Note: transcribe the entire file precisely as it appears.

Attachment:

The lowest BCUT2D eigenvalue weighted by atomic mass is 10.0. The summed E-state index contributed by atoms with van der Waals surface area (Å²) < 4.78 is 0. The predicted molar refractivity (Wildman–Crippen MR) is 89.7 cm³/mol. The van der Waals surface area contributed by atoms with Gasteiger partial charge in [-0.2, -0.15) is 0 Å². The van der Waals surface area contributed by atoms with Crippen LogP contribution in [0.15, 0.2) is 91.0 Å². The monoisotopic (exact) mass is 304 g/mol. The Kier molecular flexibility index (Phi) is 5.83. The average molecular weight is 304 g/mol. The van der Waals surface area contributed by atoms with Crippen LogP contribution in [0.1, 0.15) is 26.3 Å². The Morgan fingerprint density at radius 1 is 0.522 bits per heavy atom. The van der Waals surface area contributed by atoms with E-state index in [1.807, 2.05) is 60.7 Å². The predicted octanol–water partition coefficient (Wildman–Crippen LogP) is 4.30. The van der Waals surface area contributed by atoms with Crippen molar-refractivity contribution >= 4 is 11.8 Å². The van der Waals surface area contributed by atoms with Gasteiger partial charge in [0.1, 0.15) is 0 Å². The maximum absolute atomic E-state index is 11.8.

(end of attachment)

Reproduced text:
The lowest BCUT2D eigenvalue weighted by atomic mass is 10.0. The summed E-state index contributed by atoms with van der Waals surface area (Å²) < 4.78 is 0. The predicted molar refractivity (Wildman–Crippen MR) is 89.7 cm³/mol. The van der Waals surface area contributed by atoms with Gasteiger partial charge in [-0.2, -0.15) is 0 Å². The van der Waals surface area contributed by atoms with Crippen LogP contribution in [0.15, 0.2) is 91.0 Å². The monoisotopic (exact) mass is 304 g/mol. The Kier molecular flexibility index (Phi) is 5.83. The average molecular weight is 304 g/mol. The van der Waals surface area contributed by atoms with Crippen LogP contribution in [0.1, 0.15) is 26.3 Å². The Morgan fingerprint density at radius 1 is 0.522 bits per heavy atom. The van der Waals surface area contributed by atoms with E-state index in [1.807, 2.05) is 60.7 Å². The predicted octanol–water partition coefficient (Wildman–Crippen LogP) is 4.30. The van der Waals surface area contributed by atoms with Crippen molar-refractivity contribution >= 4 is 11.8 Å². The van der Waals surface area contributed by atoms with Gasteiger partial charge in [0.1, 0.15) is 0 Å². The maximum absolute atomic E-state index is 11.8.